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5 November 2007 Newsletter

Next Meeting Tuesday, November 20 at 3:30-5 pm

The next meeting of the Washington Oriental Ceramic Group will take place on Tuesday, November 20 at 3:30 pm in the Storage area of the Freer Gallery of Art. This gathering will be first in an series of looking carefully at major categories of Chinese ceramics. This hands-on session will focus on green-glazed or celadon wares, studying and handling pieces dating from the 7th century to the Qing dynasty. For security and space reasons only 15 members can participate. Attendance will be on a first come first serve basis. To RSVP contact David Rehfuss at 703 503-3195 or info@washingtonocg.org. For those so inclined we can extend the session over drinks at a near-by watering hole. _Please plan to assemble in the Freer foyer inside the Mall-side entrance NLT 3:25 pm._

Barnards dish

It is time to pay 2008 WOCG dues, which are $10.00. If you pay by check please make it out to David Rehfuss or to Cash. My bank will not accept checks made out to the WOCG or Washington Oriental Ceramic Group. Send the dues to me at 4321 Selkirk Drive, Fairfax, VA 22032 or pay at a WOCG meeting. Thanks.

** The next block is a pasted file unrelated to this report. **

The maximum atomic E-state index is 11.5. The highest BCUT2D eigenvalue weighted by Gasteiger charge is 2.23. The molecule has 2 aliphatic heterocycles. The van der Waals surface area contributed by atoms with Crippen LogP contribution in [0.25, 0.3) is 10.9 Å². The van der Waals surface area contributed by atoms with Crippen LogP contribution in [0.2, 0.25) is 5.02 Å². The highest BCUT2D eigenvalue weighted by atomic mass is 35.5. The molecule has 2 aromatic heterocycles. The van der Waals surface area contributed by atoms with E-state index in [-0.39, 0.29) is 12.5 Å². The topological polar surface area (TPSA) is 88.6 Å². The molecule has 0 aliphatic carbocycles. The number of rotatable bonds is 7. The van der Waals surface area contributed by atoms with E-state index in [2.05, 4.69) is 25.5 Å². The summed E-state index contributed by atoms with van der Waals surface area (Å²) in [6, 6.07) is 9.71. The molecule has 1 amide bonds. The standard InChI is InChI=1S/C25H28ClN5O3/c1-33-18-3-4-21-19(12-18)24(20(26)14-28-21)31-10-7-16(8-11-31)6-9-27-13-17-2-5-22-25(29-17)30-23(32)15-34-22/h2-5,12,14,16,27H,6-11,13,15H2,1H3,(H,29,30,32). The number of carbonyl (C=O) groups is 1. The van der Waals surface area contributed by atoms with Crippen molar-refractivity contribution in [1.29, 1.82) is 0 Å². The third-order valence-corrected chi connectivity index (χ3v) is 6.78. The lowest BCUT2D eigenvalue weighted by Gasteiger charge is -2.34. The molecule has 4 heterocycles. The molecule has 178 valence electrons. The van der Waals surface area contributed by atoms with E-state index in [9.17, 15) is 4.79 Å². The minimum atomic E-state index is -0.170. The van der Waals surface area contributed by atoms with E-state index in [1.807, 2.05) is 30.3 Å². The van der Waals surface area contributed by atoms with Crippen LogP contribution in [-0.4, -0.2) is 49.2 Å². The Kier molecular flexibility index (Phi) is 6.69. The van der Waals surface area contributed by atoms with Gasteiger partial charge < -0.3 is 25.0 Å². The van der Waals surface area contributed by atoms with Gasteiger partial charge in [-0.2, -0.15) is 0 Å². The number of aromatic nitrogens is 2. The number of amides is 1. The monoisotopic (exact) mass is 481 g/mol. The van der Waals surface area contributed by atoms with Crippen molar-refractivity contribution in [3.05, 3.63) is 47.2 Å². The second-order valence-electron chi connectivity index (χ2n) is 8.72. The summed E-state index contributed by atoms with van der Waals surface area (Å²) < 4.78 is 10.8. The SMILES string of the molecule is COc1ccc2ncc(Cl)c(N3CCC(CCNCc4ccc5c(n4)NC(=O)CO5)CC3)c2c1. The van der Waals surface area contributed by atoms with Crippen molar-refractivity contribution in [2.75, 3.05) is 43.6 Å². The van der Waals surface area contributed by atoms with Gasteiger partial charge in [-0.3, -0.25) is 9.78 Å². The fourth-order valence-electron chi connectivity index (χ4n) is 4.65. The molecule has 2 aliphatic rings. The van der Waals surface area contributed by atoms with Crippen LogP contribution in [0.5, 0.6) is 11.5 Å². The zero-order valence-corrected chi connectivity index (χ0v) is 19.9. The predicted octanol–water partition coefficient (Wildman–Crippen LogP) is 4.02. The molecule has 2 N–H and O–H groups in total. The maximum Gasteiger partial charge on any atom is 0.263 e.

Synopsis of the October 20 meeting: Virginia potter Rob Barnard discussed his widely respected work. Barnard was greatly influenced by his Japanese teacher and mentor YAGI Kazuo, the leader of the Sodeisha group of Japanese avant garde potters that after World War II broke away from the traditional Japanese preoccupation with useful vessels like tea bowls. Barnard uses commercially-purchased clays to produce two types of functional wares. Most of his work is austere, even severe wood-ash glazed stonewares. These he prefers and reflect his Japanese training. More recently Barnard has been producing unctuous white-glazed vessels in an oil-fired kiln. Barnard always seeks to push the creative envelope to a different level, as he is uncomfortable with staying in the same conceptual plane. This reflects Yagi's influence. That not withstanding, his work is deeply conservative and resides within a traditional Japanese aesthetic, as he "chases an illusive sense of beauty". The attachment is a Rob Barnard stoneware dish.

Warm Regards,

David


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